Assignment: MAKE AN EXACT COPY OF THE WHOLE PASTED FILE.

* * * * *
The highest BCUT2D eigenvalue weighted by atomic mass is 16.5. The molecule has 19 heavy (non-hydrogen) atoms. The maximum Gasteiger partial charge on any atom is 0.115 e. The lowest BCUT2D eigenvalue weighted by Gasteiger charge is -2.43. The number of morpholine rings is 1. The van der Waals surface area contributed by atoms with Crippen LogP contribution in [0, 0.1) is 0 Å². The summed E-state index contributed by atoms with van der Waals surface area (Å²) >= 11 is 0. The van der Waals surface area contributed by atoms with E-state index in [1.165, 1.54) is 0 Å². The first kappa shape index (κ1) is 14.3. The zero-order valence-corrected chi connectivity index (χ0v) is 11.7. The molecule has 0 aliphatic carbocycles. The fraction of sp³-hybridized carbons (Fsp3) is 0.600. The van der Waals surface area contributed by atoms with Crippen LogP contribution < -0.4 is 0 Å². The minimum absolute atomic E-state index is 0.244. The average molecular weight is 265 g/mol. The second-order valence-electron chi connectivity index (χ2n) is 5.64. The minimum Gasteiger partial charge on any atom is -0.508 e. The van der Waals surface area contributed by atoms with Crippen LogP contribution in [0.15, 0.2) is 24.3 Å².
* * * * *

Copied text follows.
The highest BCUT2D eigenvalue weighted by atomic mass is 16.5. The molecule has 19 heavy (non-hydrogen) atoms. The maximum Gasteiger partial charge on any atom is 0.115 e. The lowest BCUT2D eigenvalue weighted by Gasteiger charge is -2.43. The number of morpholine rings is 1. The van der Waals surface area contributed by atoms with Crippen LogP contribution in [0, 0.1) is 0 Å². The summed E-state index contributed by atoms with van der Waals surface area (Å²) >= 11 is 0. The van der Waals surface area contributed by atoms with E-state index in [1.165, 1.54) is 0 Å². The first kappa shape index (κ1) is 14.3. The zero-order valence-corrected chi connectivity index (χ0v) is 11.7. The molecule has 0 aliphatic carbocycles. The fraction of sp³-hybridized carbons (Fsp3) is 0.600. The van der Waals surface area contributed by atoms with Crippen LogP contribution < -0.4 is 0 Å². The minimum absolute atomic E-state index is 0.244. The average molecular weight is 265 g/mol. The second-order valence-electron chi connectivity index (χ2n) is 5.64. The minimum Gasteiger partial charge on any atom is -0.508 e. The van der Waals surface area contributed by atoms with Crippen LogP contribution in [0.15, 0.2) is 24.3 Å².